Quirky planters for the garden, house or conservatory: almost anything can be used as a funky plant holder. I will be doing a blog on planters in more detail soon but here's a few examples for now: baskets, copper and brass buckets, chimney pots, enamel bowls and buckets, oyster bins, plant stands (church style, old lamp bases and stools), old garden ornaments, shells. old garden implements, milk churns, bread bins, samovars, tyres, sinks, dolly tubs. All you need is a little imagination.

Cigarette Cases and Compacts: in the U.S. cigarette cases are used as photo stores, photo display for your desk and business card holders. They are a stylish way of impressing your clients, something out of the ordinary. Compacts, the old face powder holders from the 1950s/1960s, can be used for their original purpose and you can still find powder inserts for certain makes. As make-up has changed so much, and compacts are still much sought-after, women tend to buy them for their evening bags as pill or jewellery holders. Vanity tables are now on-trend so why not start a compact collection for display. Who can resist the colours and shine of a pretty compact inlaid with Mother of Pearl shell? 



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An ongoing series of informational entries

What exactly is Breweriana? 

Updated April 2021 by Corinna Hoptroff

The word Breweriana explains its meaning to some extent but is a little colloquial! It basically means collectables from the world of the brewery, pub, inn or bar. Barware might be an alternative word. I have to admit I love these types of collectables and have many in my own retrobar (another colloquialism!). You too can have a bar by exploring the many different items under this broad heading. With the advent of the covered outside bar area (heated in winter!) becoming the popular spot for a lively cocktail party, barware has become THE thing to explore and gather. At Hoptroff & Lee, breweriana is amongst the most popular things we sell.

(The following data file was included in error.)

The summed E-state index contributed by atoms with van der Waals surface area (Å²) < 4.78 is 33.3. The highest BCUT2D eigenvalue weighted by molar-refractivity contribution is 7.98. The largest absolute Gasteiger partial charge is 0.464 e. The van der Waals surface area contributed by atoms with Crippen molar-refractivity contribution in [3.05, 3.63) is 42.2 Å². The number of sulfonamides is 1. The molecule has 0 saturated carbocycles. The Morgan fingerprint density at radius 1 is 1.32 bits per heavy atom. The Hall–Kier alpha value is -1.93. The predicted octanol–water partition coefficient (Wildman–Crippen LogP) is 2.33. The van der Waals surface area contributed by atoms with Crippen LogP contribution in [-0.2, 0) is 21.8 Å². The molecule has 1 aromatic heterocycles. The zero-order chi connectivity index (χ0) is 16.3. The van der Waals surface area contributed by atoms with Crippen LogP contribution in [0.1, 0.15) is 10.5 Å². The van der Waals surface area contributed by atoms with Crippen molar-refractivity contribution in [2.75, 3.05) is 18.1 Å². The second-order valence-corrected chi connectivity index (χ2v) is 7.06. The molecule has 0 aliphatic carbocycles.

GLASSES: Consider vintage branded drinking glasses, a great addition to any bar. Remember they don't make them with the old nostalgic names anymore, well not the ones you remember when you had your first drink! They are all very different-looking these days and its just nice to possess and use the old ones! Firstly the Babycham glass. Really sought after, especially at Christmas for celebratory champagne parties. These glasses with their iconic "saucer" shape have a variety of logos on the foot and the side of the glass. The white fawn logo usually indicates the 1950s, one of the earliest Babycham glasses. The yellow fawn with the blue bow, prancing left is around the 1970 mark. Other fawns prancing right will most likely be the 1960s when the drink, often considered to be a lady's bevvie, was in full swing. Although there are many of these in all different guises so check them out on a specialist internet site. Then there are some later logos like the fawn in the top hat, on a Martini shaped glass, these are the Millenium collectables, limited edition 2000. Stem shape also makes a difference, with the hexagonal versions considered to be the sought-after ones. So there's lots to look for.